The highly anticipated 2017 Chevrolet Bolt, slated to hit showrooms before the end of the year, is looking to make inroads in the electrical vehicle (EV) market through a competitive price tag of $37,495. The vehicle also boasts a 238-mile range at full charge to soothe those with range anxiety—a common fear among drivers unfamiliar with electric vehicles. Early test-drivers of the Bolt have praised its responsiveness and drivability.

Still, one of the most attractive features about the car may be the $7,500 federal tax credit it comes with.

The federal government provides tax credits for the purchase of plug-in electric vehicles up to a ceiling limit of $7,500—which the Bolt, with its 60-kilowatt-hour battery, qualifies for. States often provide additional credits for the benefit of consumers as well, to encourage the shift to zero-emission vehicles.

EV proponents are struggling to inform consumers about these tax credits. In fact, a spring 2016 survey of California drivers found that three-quarters of respondents “weren’t aware of the state and federal tax credits available to EV buyers—which together could drop the vehicle’s price by more than $10,000.” And yet, even without this knowledge, 55 percent of the California drivers surveyed said they would likely consider an EV for their next automobile purchase. Imagine how many more drivers would consider buying electric vehicles if they were aware of the awaiting tax credits.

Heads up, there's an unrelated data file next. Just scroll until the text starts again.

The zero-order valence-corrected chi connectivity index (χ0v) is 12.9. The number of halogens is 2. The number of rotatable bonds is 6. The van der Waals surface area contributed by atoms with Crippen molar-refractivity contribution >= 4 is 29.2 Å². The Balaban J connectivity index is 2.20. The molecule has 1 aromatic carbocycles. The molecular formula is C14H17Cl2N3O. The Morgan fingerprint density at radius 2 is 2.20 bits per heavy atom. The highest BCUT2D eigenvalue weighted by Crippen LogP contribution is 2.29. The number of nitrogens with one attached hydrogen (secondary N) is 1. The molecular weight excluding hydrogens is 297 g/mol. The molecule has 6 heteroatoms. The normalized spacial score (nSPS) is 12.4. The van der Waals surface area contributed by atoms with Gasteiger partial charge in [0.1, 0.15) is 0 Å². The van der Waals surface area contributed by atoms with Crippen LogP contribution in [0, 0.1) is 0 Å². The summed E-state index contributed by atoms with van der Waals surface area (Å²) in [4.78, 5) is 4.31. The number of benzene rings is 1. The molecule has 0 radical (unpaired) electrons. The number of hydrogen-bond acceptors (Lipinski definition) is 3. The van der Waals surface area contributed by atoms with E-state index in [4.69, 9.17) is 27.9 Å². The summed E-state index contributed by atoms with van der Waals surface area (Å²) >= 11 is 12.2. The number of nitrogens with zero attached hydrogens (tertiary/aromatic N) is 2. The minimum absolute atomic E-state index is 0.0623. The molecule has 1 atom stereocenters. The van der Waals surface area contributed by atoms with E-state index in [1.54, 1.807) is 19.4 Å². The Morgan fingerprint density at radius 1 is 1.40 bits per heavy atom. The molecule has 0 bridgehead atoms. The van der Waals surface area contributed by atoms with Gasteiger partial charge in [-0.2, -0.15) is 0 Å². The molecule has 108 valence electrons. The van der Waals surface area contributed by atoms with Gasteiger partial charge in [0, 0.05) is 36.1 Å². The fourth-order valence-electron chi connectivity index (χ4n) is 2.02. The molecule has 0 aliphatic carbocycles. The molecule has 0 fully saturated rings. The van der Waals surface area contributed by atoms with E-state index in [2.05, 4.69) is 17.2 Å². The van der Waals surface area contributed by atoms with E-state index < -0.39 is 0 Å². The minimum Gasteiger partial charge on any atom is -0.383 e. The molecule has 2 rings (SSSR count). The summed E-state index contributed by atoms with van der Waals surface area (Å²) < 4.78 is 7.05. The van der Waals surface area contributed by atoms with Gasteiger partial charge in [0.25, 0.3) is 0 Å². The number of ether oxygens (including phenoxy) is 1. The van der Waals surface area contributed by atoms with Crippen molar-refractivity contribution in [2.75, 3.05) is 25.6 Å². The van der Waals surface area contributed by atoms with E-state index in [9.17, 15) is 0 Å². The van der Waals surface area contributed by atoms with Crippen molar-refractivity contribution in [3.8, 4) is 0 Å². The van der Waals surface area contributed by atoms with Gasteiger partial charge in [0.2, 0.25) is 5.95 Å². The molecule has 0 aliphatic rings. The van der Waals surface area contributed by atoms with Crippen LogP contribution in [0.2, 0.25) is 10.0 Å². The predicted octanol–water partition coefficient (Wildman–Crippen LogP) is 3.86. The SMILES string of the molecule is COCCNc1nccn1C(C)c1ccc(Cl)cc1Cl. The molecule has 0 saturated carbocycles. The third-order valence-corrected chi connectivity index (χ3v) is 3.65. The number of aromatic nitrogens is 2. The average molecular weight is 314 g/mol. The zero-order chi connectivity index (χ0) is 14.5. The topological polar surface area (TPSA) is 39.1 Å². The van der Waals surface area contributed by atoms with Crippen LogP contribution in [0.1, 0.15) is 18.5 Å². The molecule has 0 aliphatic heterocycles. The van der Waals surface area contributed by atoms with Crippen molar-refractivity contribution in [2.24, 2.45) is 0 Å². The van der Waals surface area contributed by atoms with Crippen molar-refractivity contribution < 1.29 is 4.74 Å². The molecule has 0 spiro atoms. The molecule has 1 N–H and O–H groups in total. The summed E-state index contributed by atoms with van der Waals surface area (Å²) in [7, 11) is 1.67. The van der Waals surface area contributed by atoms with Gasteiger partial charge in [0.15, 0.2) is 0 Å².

Many consumers are also unaware of just how much money they will save by driving a plug-in electric vehicle. The U.S. Department of Energy estimates that the Chevy Bolt would save a typical driver $4,000 in fuel costs over the course of five years when compared to an average, gasoline-powered vehicle.

And of course, electric vehicles can play an essential role in reducing our carbon footprint. The Union of Concerned Scientists has published a lifecycle analysis of EVs, cataloguing the amount of carbon they emit starting from material extraction to refinement, manufacture, usage, and disposal. The report showed that battery electric vehicles (also known as all-electric cars) like the Bolt, “make up for their higher manufacturing emissions within eighteen months of driving … and continue to outperform gasoline cars until the end of their lives.”


Author: Dylan Ruan